Australian firefighters formed a guard of honour to bid a solemn farewell to colleague Andrew O'Dwyer, one of three volunteers killed in bushfires.

The 36-year-old was killed along with colleague Geoffrey Keaton on 19 December after a burnt tree fell in the path of their firetruck, causing it to roll.

A third firefighter was killed in a separate incident in late December in what authorities described as a "fire tornado".

Mr O'Dwyer's young daughter Charlotte received her father's service medal from the fire services commissioner.

The toddler wore her father's medal and a fire helmet in front of his coffin.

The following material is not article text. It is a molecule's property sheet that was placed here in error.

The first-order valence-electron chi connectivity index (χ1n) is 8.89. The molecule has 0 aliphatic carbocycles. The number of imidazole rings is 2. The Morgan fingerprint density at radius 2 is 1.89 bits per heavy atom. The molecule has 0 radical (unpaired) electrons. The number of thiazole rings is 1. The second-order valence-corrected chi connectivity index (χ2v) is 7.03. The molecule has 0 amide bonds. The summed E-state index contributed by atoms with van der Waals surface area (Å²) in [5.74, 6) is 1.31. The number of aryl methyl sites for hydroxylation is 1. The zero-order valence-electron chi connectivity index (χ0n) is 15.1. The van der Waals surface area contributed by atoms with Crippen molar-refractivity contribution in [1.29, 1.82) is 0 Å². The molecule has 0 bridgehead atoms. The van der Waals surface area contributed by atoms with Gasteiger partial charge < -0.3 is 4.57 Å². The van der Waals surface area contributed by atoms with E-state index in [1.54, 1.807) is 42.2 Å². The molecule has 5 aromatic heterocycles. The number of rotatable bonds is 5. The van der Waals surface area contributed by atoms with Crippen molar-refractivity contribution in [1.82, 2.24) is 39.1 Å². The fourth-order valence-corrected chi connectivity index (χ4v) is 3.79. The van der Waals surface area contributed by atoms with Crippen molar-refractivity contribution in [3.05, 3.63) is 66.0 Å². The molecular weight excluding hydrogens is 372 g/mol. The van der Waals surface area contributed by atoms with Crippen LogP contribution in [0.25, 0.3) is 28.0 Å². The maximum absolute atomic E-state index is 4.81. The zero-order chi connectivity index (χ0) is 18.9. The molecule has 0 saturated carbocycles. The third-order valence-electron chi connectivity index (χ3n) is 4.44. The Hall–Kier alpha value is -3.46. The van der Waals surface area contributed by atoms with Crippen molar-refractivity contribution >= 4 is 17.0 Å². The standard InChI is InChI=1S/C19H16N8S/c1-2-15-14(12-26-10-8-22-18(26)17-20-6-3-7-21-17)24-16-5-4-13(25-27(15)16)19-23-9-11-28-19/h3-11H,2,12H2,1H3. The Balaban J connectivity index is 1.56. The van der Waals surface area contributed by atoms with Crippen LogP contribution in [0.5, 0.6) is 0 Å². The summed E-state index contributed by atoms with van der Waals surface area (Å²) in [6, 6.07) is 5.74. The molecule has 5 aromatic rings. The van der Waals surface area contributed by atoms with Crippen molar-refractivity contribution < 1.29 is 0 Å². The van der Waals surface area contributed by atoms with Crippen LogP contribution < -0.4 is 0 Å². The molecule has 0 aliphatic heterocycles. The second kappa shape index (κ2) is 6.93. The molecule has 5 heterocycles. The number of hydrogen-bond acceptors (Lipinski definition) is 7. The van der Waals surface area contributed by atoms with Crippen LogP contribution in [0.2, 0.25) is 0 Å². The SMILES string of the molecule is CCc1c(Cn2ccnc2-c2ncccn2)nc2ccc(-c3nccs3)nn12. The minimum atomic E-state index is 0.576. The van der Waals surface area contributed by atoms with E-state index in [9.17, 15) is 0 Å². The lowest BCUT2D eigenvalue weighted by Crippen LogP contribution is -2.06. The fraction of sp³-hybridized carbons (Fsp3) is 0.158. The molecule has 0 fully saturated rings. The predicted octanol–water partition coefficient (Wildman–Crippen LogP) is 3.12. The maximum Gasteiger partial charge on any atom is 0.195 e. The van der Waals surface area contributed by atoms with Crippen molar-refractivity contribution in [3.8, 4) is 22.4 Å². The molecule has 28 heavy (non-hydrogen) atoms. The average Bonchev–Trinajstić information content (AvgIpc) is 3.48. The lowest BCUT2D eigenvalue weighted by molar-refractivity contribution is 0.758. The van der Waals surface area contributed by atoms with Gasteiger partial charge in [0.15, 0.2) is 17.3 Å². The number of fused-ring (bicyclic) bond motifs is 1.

Fires have razed more than 8.6 million hectares (21.3million acres) of land across Australia, killing 25 people and destroying or damaging thousands of homes, most in the southeast.

Prime Minister Scott Morrison, who has faced some criticism for his response to the fires, attended Mr O'Dwyer's funeral in Sydney.

A firetruck from the suburb of Horsley Park, where Mr O'Dwyer was stationed, was inscribed with his name in white letters, a Rural Fire Services photograph from the funeral showed.

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A funeral was held for his colleague last week, where his young son stood quietly while receiving his father's medal.

The medals were awarded by New South Wales Rural Fire Services Commissioner Shane Fitzsimmons who lost his own father 20 years ago in a bushfire during a hazard-reduction burn,according to media reports.

Lobby group Business Council of Australia said it would setup an AU$25 million trust that could be used to pay for the education of children who had lost parents while volunteering in disasters.